My friend Michael is from Munich. His mother’s relations ended up on the other side of the Berlin Wall, and they hadn’t met in 50 years. When the wall came down, the Ossis piled into their Trabant to visit the long-lost family in the west. As they sputtered closer to Munich, they began to realize how shabby they looked compared to the sleek Bavarians. They grew ashamed of their communist-standard terylene pants and plastic shoes. A few miles from the house, Michael’s aunt called to his uncle in excitement. In the shop window, she saw a row of garments hanging in a circle with a price list more reasonable than they had dared hope. Trousers, 6 marks. Jackets, 7 marks. They went inside and asked to try on the clothes.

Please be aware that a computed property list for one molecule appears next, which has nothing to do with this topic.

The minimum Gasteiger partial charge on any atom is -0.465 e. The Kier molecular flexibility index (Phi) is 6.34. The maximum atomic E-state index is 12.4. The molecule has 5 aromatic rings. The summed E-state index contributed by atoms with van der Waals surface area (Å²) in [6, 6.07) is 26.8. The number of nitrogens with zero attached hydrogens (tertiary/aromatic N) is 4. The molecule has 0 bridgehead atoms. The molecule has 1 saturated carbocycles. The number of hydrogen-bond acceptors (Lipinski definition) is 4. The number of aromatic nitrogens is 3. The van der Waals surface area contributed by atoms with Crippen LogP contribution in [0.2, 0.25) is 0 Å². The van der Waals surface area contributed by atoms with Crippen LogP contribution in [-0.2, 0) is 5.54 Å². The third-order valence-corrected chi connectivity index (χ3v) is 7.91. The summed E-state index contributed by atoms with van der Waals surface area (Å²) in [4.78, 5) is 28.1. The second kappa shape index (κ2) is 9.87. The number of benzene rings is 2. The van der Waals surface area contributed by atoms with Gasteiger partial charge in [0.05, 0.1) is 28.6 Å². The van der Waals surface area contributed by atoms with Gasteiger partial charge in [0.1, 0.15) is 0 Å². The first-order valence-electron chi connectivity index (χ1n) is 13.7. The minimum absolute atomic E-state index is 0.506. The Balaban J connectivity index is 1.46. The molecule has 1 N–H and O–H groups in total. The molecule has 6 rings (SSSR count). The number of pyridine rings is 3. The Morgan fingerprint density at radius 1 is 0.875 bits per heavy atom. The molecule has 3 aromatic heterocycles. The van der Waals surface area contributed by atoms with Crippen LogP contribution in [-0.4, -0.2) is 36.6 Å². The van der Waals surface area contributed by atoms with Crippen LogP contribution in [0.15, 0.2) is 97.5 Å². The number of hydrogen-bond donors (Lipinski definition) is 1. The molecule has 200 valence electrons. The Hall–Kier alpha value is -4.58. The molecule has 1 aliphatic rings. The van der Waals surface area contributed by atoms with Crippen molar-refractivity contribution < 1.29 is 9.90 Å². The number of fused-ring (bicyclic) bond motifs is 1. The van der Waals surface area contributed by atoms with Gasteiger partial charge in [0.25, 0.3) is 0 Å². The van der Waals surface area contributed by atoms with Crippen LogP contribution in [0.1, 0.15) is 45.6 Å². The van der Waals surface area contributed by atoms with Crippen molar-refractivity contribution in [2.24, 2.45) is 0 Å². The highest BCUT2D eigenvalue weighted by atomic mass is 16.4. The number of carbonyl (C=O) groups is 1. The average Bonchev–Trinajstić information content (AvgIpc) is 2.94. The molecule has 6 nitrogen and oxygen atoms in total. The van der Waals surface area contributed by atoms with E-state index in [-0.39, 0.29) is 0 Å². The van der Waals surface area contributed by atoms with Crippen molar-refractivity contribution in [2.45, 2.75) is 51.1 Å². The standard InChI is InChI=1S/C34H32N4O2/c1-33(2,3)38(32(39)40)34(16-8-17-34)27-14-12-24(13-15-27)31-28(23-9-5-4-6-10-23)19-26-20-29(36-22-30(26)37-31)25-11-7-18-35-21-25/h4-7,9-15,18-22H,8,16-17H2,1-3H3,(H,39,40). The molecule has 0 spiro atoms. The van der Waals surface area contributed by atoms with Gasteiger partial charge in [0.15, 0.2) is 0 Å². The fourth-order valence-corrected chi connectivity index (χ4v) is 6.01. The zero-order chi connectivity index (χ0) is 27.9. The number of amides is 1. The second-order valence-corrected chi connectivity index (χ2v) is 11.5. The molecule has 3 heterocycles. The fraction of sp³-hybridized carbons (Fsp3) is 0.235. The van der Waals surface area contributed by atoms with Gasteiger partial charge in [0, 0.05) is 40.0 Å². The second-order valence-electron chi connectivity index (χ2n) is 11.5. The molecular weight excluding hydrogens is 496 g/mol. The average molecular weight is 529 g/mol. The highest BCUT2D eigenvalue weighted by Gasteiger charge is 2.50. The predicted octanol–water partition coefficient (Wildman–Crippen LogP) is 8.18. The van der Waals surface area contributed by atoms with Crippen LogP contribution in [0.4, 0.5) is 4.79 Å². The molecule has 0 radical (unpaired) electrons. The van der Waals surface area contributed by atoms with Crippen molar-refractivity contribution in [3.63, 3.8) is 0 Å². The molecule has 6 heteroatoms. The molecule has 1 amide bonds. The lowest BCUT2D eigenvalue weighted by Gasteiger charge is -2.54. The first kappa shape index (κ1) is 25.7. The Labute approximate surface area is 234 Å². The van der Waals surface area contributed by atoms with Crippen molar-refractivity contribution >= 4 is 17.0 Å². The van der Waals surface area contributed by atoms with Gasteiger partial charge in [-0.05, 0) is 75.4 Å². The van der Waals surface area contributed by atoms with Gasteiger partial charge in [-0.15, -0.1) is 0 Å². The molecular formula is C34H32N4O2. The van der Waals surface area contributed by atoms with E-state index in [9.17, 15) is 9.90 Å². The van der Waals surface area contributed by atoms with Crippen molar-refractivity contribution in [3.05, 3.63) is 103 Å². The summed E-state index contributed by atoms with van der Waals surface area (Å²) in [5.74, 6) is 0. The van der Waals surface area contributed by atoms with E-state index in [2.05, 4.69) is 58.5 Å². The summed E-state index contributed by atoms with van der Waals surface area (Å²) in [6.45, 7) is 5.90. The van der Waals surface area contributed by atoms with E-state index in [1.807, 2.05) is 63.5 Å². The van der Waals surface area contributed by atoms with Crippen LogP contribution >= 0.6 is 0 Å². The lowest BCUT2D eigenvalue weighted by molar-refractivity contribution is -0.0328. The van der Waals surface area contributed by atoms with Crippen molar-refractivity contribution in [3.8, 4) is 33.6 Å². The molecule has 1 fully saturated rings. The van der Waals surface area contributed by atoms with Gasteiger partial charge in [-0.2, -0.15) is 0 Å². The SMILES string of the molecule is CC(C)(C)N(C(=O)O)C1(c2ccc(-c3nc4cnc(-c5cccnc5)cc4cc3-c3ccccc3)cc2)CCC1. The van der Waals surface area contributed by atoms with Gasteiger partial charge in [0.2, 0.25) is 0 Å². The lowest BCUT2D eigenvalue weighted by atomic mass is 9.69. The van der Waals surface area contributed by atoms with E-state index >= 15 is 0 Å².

The man in the shop explained gently that it was a drycleaners.
Michael’s aunt cried with humiliation when she told the story a few days after arriving. I am reminded of her tears in Hoi An, where hand-tailored silk costs less than the price of laundering it in Manhattan.